With great sadness we report that the Rev. Canon Paul Wancura, Class of 1960, has died at the age of 87, of wounds suffered as a result of a home invasion at his Shelter Island, N.Y. home three weeks ago.
Rallying only a week ago from critical condition at Stony Brook University Hospital where he had been since being airlifted from the Island on Monday, March 19, Wancura never emerged from the intensive care unit of the hospital, according to Father Charles McCarron, pastor of St. Mary’s Church on Shelter Island, and also our alumnus of the Class of 2001.
McCarron said Monday that the official cause of death was sepsis, a system-wide infection, usually caused by wounds. He discovered Wancura midday on March 19 after checking on him after he had missed Sunday services at a church in West Islip where he assisted most weekends. Wancura was found bound by the hands and lying between a bed and a bedroom wall and had been in that condition for at least two days.
The brutal incident, which shocked the peaceful neighborhood and the Island at large, was originally termed by the police departments as a case of home invasion and burglary. Now, with the Episcopal minister’s death, it has become a homicide case, according to Shelter Island Police Department Chief Jim Read.
“This is a terrible tragedy,” Father McCarron said Monday afternoon. “A life that brought so much joy, comfort, peace and light to so many, ending in such a violent way.”
“The sad news of the death of Canon Wancura has touched everyone in our diocese,” Bishop Lawrence Provenzano said late April 17 in a message to the diocese. “Those who knew him well are suffering the loss of a devoted priest and friend who was quick to provide support and prayerful insight to all who sought his counsel. Those who did not know him personally are struck nonetheless by the reported cruelty and violence during a home invasion that resulted in the death of this beloved priest.”
A former Rector Emeritus of Caroline Church of Brookhaven in Setauket, Wancura served the Episcopal Diocese of Long Island for more than 50 years, including serving at the Church of the Holy Trinity in Greenport for a decade. His ordained ministry began at Church of the Ascension in Brooklyn, New York, and he was archdeacon of Suffolk County from 1966 to 1974, assisting parishes and missions and providing administrative oversight on behalf of the bishop’s office. He was a graduate of Queens College and the Columbia University Graduate School of Business Administration, before receiving his Master of Divinity degree from General.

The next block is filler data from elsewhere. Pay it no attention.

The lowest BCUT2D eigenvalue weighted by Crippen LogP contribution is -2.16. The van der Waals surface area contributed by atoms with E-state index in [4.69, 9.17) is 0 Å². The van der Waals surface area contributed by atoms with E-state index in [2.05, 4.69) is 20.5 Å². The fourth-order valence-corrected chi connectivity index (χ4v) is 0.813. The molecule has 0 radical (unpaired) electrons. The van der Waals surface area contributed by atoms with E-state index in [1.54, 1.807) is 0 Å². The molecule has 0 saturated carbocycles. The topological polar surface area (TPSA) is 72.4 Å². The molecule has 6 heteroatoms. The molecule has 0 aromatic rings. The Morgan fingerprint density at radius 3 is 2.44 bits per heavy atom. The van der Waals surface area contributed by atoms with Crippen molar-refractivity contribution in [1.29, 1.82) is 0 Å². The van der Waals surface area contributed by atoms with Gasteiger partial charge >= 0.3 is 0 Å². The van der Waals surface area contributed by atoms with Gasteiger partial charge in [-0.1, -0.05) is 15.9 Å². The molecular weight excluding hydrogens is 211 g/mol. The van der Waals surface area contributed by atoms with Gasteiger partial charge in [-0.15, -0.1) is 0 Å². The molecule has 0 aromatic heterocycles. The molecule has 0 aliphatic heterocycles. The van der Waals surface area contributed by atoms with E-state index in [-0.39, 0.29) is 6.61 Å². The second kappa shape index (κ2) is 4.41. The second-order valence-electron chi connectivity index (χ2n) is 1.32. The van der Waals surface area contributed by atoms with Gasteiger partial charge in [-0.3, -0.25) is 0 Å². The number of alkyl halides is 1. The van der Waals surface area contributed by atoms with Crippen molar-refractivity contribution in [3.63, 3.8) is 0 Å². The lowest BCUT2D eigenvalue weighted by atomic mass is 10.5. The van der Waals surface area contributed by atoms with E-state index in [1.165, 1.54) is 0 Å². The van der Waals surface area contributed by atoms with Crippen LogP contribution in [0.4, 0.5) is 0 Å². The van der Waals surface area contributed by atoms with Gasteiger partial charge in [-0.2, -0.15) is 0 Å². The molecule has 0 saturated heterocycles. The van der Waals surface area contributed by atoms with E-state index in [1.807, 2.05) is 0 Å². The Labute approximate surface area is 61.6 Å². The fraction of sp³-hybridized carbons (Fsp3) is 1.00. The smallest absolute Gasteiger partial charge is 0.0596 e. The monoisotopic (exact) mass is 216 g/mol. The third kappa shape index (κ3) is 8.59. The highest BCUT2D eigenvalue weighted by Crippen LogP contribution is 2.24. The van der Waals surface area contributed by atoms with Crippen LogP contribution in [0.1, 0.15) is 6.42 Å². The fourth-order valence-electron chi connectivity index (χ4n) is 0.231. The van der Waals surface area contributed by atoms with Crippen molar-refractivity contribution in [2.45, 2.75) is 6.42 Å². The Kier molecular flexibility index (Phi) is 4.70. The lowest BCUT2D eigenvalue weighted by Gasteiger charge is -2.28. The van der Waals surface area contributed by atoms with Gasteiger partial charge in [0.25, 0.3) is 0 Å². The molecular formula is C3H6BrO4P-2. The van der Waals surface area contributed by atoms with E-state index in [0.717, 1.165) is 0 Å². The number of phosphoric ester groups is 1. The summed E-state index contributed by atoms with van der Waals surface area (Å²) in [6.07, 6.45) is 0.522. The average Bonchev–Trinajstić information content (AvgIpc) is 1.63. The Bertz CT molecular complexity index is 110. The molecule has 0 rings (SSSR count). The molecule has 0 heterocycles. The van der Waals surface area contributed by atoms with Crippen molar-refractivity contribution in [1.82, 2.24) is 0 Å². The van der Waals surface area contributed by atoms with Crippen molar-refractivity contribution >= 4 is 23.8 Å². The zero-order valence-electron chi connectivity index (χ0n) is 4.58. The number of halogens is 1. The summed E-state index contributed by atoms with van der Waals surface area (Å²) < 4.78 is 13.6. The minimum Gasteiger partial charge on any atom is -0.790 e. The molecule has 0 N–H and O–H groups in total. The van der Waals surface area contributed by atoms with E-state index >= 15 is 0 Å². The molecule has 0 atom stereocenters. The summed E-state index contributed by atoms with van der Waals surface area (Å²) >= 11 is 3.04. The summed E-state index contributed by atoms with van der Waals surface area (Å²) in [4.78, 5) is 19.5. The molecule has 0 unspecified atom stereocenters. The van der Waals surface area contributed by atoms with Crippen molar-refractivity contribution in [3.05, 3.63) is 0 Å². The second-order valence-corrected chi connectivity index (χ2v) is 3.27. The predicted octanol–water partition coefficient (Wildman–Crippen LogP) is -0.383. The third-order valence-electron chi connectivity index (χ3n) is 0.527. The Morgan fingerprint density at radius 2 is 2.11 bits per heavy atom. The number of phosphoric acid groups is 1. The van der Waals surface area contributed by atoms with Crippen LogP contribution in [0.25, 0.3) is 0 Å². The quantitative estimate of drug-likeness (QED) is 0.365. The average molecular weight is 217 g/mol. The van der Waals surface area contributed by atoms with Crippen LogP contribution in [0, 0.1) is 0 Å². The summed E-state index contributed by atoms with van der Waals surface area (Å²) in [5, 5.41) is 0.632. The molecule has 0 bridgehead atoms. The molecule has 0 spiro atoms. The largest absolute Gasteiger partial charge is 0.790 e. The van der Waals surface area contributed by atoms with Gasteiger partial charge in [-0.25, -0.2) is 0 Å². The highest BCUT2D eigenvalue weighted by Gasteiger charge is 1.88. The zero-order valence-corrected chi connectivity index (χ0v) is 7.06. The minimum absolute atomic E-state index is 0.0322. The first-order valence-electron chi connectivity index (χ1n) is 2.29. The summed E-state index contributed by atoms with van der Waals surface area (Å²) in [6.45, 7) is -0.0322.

Wancura, a native of Queens, New York, felt his call to the priesthood while serving in the Army with the U.S. Army Counterintelligence Corps in Austria and France. He retired in 2000 but continued to assist churches in the area as needed, and at the time of his death he was the second oldest priest still serving on Long Island, including as a supply priest at Church of the Messiah, Provenzano said. Wancura’s wife died shortly after he retired, and they had no children.
“Paul was an old-fashioned priest with the sensibility and spirit of a very forward-looking man,” Provenzano said. “He was spry and witty – the kind of person who would engage everyone in conversation and be interested in knowing about everything happening around him. … Not only could he tell a story well, he was always interested in hearing the story of the people he met. His intellect and good humor were a delight to encounter.”